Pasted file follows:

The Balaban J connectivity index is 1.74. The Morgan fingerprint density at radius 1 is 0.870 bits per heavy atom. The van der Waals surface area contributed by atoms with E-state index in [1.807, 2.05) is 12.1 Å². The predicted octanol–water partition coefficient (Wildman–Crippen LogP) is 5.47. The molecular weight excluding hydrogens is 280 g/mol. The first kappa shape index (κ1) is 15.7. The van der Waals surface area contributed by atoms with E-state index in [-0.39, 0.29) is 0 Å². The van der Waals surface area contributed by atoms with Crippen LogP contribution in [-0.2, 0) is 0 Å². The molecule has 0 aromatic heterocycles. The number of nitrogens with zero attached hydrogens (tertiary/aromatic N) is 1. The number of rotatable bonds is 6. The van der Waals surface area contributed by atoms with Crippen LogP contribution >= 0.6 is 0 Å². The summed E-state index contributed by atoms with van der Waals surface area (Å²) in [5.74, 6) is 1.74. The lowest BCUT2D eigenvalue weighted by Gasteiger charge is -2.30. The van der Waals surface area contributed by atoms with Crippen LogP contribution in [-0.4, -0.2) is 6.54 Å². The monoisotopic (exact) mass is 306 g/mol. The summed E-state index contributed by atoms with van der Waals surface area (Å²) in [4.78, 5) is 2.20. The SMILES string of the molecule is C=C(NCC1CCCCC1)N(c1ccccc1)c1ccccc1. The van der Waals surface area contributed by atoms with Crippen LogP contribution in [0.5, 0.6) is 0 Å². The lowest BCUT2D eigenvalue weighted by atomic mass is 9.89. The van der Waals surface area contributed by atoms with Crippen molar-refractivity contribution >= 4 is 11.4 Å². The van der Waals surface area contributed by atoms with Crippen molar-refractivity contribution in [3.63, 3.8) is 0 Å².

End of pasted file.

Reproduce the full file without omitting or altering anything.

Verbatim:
The Balaban J connectivity index is 1.74. The Morgan fingerprint density at radius 1 is 0.870 bits per heavy atom. The van der Waals surface area contributed by atoms with E-state index in [1.807, 2.05) is 12.1 Å². The predicted octanol–water partition coefficient (Wildman–Crippen LogP) is 5.47. The molecular weight excluding hydrogens is 280 g/mol. The first kappa shape index (κ1) is 15.7. The van der Waals surface area contributed by atoms with E-state index in [-0.39, 0.29) is 0 Å². The van der Waals surface area contributed by atoms with Crippen LogP contribution in [-0.2, 0) is 0 Å². The molecule has 0 aromatic heterocycles. The number of nitrogens with zero attached hydrogens (tertiary/aromatic N) is 1. The number of rotatable bonds is 6. The van der Waals surface area contributed by atoms with Crippen LogP contribution >= 0.6 is 0 Å². The summed E-state index contributed by atoms with van der Waals surface area (Å²) in [5.74, 6) is 1.74. The lowest BCUT2D eigenvalue weighted by Gasteiger charge is -2.30. The van der Waals surface area contributed by atoms with Crippen LogP contribution in [-0.4, -0.2) is 6.54 Å². The monoisotopic (exact) mass is 306 g/mol. The summed E-state index contributed by atoms with van der Waals surface area (Å²) in [4.78, 5) is 2.20. The SMILES string of the molecule is C=C(NCC1CCCCC1)N(c1ccccc1)c1ccccc1. The van der Waals surface area contributed by atoms with Crippen LogP contribution in [0.5, 0.6) is 0 Å². The lowest BCUT2D eigenvalue weighted by atomic mass is 9.89. The van der Waals surface area contributed by atoms with Crippen molar-refractivity contribution >= 4 is 11.4 Å². The van der Waals surface area contributed by atoms with Crippen molar-refractivity contribution in [3.63, 3.8) is 0 Å².